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Osseous Healing of Rat calvarial Defects Augmented with Various Graft Materials and Platelet-rich Fibrin (PRF)
Thursday, March 1 / 6:10 - 6:20 pm / Monitor 10

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Osseous healing of rat calvarial defects augmented with various graft materials and platelet-rich fibrin (PRF)

Nishimura G, Hadaya D, Pi-Anfruns J, Moy PK, Aghaloo TL

Introduction
Platelet-Rich Fibrin (PRF)
- Second generation platelet concentrate
- Stimulatory bioscaffold
- Contains a reservoir of growth factors beneficial for tissue regeneration
- Has been shown to have a direct effect on angiogenesis
- Often used in combination with bone graft materials to enhance the healing capacity in surgical sites
Purpose
This study investigates whether PRF has a significant effect on the hard tissue response when added to surgical sites. We further stratified the study by combining PRF with various bone graft materials to evaluate whether PRF had stronger healing capacity with certain materials. MicroCT imaging and analysis, and histological assessment were used to evaluate healing in these sites.

Materials & Methods

Male 3-month old Wistar rats
7mm full-thickness craniotomy defects
Defects implanted with either solitary bone graft material (anorganic bovine bone, allograft cancellous bone, autogenous), PRF alone, or PRF mixed with bone graft material
Animals sacrificed 8 weeks post op for calvarial tissue harvesting
High-resolution microCT machine, Dolphin 3D software, CTAn software, and Image J software used to analyze new bone area, new bone volume, and new bone volume/tissue volume
Calvarial tissue sections were also stained with hematoxylin and eosin (H&E) for histological analysis

Results

-Autogenous bone demonstrated the greatest amount of new bone formation
-Little difference quantitatively between groups that had PRF added to bone graft material
-Little difference quantitatively between groups of solitary bone graft material without PRF
 
Results
 
-Largest amount of new bone formation noticed in specimens grafted with autogenous bone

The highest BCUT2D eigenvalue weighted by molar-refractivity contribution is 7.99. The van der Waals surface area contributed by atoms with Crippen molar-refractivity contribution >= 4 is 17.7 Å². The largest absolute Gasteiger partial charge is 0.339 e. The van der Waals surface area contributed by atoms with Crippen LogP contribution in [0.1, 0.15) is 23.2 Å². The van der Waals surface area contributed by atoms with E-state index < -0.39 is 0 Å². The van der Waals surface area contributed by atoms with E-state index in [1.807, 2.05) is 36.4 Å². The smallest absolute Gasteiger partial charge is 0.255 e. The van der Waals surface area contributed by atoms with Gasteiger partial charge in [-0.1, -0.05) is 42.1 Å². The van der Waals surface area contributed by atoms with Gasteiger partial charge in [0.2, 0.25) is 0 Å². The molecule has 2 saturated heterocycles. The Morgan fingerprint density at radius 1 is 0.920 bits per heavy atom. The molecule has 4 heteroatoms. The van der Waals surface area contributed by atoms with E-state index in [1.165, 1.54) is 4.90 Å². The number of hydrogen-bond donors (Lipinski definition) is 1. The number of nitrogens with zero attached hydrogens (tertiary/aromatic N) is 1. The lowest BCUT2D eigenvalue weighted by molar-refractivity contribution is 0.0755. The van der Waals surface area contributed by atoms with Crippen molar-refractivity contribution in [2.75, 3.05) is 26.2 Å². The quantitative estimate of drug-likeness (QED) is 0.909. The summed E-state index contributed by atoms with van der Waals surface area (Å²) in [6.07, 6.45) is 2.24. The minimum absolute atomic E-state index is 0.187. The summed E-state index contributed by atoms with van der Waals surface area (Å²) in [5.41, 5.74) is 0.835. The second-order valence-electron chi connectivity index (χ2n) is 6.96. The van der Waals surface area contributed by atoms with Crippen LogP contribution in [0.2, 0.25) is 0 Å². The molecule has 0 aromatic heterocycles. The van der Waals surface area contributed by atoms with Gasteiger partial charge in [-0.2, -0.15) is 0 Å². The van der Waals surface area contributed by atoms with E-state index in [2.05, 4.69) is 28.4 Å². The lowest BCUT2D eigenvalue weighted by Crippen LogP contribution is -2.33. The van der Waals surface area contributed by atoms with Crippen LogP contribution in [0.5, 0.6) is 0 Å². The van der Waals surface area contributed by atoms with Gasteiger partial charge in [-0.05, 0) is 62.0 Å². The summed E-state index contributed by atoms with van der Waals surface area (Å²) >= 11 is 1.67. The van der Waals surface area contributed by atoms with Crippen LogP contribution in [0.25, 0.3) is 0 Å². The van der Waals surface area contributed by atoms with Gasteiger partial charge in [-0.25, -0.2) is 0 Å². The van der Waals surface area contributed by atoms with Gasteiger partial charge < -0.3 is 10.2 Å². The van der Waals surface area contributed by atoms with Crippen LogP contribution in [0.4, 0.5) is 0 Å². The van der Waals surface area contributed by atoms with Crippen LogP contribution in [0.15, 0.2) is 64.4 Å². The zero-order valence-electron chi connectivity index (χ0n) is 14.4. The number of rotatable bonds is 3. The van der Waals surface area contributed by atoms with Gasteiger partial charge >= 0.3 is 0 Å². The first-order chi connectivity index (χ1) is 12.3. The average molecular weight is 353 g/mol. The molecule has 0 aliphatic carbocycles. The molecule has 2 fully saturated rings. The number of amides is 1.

-Histological results show increased vascularity of the bone in calvaria in which PRF membranes were utilized
 
Conclusion

The addition of PRF to grafted sites does not appear to quantitatively increase new bone formation during early wound healing. However, grafted sites with PRF result in increased vascularity, which is a positive biologic event for bone formation with any grafting procedure.

References

Choukroun J., Diss A., Simonpieri A., et al. Platelet-rich fibrin (PRF): a second-generation platelet concentrate. Part IV: clinical effects on tissue healing. Oral Surgery, Oral Medicine, Oral Pathology, Oral Radiology, and Endodontics. 2006;101:56–60.
Barone A., Ricci M., Romanos G. E., Tonelli P., Alfonsi F., Covani U. Buccal bone deficiency in fresh extraction sockets: a prospective single cohort study. Clinical Oral Implants Research. 2014 doi: 10.1111/clr.12369.
Xuan F, Lee CU, Son JS, Jeong SM, Choi BH. A comparative study of the regenerative effect of sinus bone grafting with platelet-rich fibrin-mixed Bio-Oss and commercial fibrin-mixed Bio-Oss: an experimental study. J Craniomaxillofac Surg. 2013 Jun;42(4):e47-50.
Peck MT, Marnewick J, Stephan LX, Singh A, Patel N, Majeed A. The use of leucocyte- and platelet-rich fibrin (L-PRF) to facilitate implant placement in bone-deficient sites: a report of two cases. SADJ. 2012;67(2):54–49.
Tabbaa SM, Horton CO, Jeray KJ, Burg KJ. Role of vascularity for successful bone formation and repair. Crit Rev Biomed Eng. 2014;42:319–348.

 

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